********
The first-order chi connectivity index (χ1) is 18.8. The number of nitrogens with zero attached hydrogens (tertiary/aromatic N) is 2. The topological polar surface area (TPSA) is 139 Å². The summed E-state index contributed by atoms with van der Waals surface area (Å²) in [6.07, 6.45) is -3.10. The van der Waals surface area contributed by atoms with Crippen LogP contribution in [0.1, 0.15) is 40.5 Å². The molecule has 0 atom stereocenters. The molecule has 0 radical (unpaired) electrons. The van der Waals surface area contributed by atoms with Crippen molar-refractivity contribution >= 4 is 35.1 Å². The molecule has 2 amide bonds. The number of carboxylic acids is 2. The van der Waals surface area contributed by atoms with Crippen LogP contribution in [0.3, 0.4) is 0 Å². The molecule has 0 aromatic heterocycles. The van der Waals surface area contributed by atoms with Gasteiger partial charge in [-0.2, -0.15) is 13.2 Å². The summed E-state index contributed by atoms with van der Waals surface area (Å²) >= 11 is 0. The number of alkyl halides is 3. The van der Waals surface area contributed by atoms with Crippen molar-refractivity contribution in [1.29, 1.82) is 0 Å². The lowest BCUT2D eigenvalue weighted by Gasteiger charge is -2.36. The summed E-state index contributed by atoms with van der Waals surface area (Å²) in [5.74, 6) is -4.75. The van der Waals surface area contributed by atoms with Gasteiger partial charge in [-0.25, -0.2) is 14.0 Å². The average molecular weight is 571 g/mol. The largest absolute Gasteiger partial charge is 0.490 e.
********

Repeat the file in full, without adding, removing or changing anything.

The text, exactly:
The first-order chi connectivity index (χ1) is 18.8. The number of nitrogens with zero attached hydrogens (tertiary/aromatic N) is 2. The topological polar surface area (TPSA) is 139 Å². The summed E-state index contributed by atoms with van der Waals surface area (Å²) in [6.07, 6.45) is -3.10. The van der Waals surface area contributed by atoms with Crippen LogP contribution in [0.1, 0.15) is 40.5 Å². The molecule has 0 atom stereocenters. The molecule has 0 radical (unpaired) electrons. The van der Waals surface area contributed by atoms with Crippen molar-refractivity contribution >= 4 is 35.1 Å². The molecule has 2 amide bonds. The number of carboxylic acids is 2. The van der Waals surface area contributed by atoms with Crippen LogP contribution in [0.3, 0.4) is 0 Å². The molecule has 0 aromatic heterocycles. The van der Waals surface area contributed by atoms with Gasteiger partial charge in [-0.2, -0.15) is 13.2 Å². The summed E-state index contributed by atoms with van der Waals surface area (Å²) >= 11 is 0. The number of alkyl halides is 3. The van der Waals surface area contributed by atoms with Crippen molar-refractivity contribution in [1.29, 1.82) is 0 Å². The lowest BCUT2D eigenvalue weighted by Gasteiger charge is -2.36. The summed E-state index contributed by atoms with van der Waals surface area (Å²) in [5.74, 6) is -4.75. The van der Waals surface area contributed by atoms with Gasteiger partial charge in [-0.25, -0.2) is 14.0 Å². The average molecular weight is 571 g/mol. The largest absolute Gasteiger partial charge is 0.490 e.